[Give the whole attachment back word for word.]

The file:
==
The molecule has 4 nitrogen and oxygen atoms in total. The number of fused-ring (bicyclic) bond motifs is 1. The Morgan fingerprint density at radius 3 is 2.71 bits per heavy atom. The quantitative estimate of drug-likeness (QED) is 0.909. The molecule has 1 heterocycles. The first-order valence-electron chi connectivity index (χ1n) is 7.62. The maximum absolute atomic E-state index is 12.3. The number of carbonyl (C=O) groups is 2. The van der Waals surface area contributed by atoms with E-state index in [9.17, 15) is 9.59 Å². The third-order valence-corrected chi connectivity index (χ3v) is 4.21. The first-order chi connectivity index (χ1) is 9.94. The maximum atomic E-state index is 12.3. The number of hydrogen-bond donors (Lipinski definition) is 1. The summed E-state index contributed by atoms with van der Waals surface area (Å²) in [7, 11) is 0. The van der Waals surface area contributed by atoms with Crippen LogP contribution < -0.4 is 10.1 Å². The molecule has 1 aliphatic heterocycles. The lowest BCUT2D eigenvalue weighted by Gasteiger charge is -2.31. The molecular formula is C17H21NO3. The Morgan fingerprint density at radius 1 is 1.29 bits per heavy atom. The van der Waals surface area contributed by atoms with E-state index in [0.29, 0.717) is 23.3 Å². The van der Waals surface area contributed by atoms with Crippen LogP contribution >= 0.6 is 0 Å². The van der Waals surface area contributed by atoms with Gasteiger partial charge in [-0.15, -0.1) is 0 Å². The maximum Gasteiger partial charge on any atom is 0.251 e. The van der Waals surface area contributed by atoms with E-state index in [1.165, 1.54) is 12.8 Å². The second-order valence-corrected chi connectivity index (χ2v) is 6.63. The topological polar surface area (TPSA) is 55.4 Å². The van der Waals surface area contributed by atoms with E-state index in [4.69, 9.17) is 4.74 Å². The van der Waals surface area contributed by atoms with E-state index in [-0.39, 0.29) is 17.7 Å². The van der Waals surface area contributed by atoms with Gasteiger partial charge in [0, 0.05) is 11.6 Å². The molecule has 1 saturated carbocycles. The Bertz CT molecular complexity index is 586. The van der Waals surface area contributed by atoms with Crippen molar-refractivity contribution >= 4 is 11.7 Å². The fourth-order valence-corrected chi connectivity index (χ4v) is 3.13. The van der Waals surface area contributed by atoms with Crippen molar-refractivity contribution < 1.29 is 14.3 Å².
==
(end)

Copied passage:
The molecule has 4 nitrogen and oxygen atoms in total. The number of fused-ring (bicyclic) bond motifs is 1. The Morgan fingerprint density at radius 3 is 2.71 bits per heavy atom. The quantitative estimate of drug-likeness (QED) is 0.909. The molecule has 1 heterocycles. The first-order valence-electron chi connectivity index (χ1n) is 7.62. The maximum absolute atomic E-state index is 12.3. The number of carbonyl (C=O) groups is 2. The van der Waals surface area contributed by atoms with E-state index in [9.17, 15) is 9.59 Å². The third-order valence-corrected chi connectivity index (χ3v) is 4.21. The first-order chi connectivity index (χ1) is 9.94. The maximum atomic E-state index is 12.3. The number of hydrogen-bond donors (Lipinski definition) is 1. The summed E-state index contributed by atoms with van der Waals surface area (Å²) in [7, 11) is 0. The van der Waals surface area contributed by atoms with Crippen LogP contribution < -0.4 is 10.1 Å². The molecule has 1 aliphatic heterocycles. The lowest BCUT2D eigenvalue weighted by Gasteiger charge is -2.31. The molecular formula is C17H21NO3. The Morgan fingerprint density at radius 1 is 1.29 bits per heavy atom. The van der Waals surface area contributed by atoms with E-state index in [0.29, 0.717) is 23.3 Å². The van der Waals surface area contributed by atoms with Crippen LogP contribution >= 0.6 is 0 Å². The van der Waals surface area contributed by atoms with Gasteiger partial charge in [-0.15, -0.1) is 0 Å². The maximum Gasteiger partial charge on any atom is 0.251 e. The van der Waals surface area contributed by atoms with E-state index in [1.165, 1.54) is 12.8 Å². The second-order valence-corrected chi connectivity index (χ2v) is 6.63. The topological polar surface area (TPSA) is 55.4 Å². The van der Waals surface area contributed by atoms with E-state index in [4.69, 9.17) is 4.74 Å². The van der Waals surface area contributed by atoms with E-state index in [-0.39, 0.29) is 17.7 Å². The van der Waals surface area contributed by atoms with Gasteiger partial charge in [0, 0.05) is 11.6 Å². The molecule has 1 saturated carbocycles. The Bertz CT molecular complexity index is 586. The van der Waals surface area contributed by atoms with Crippen molar-refractivity contribution >= 4 is 11.7 Å². The fourth-order valence-corrected chi connectivity index (χ4v) is 3.13. The van der Waals surface area contributed by atoms with Crippen molar-refractivity contribution < 1.29 is 14.3 Å².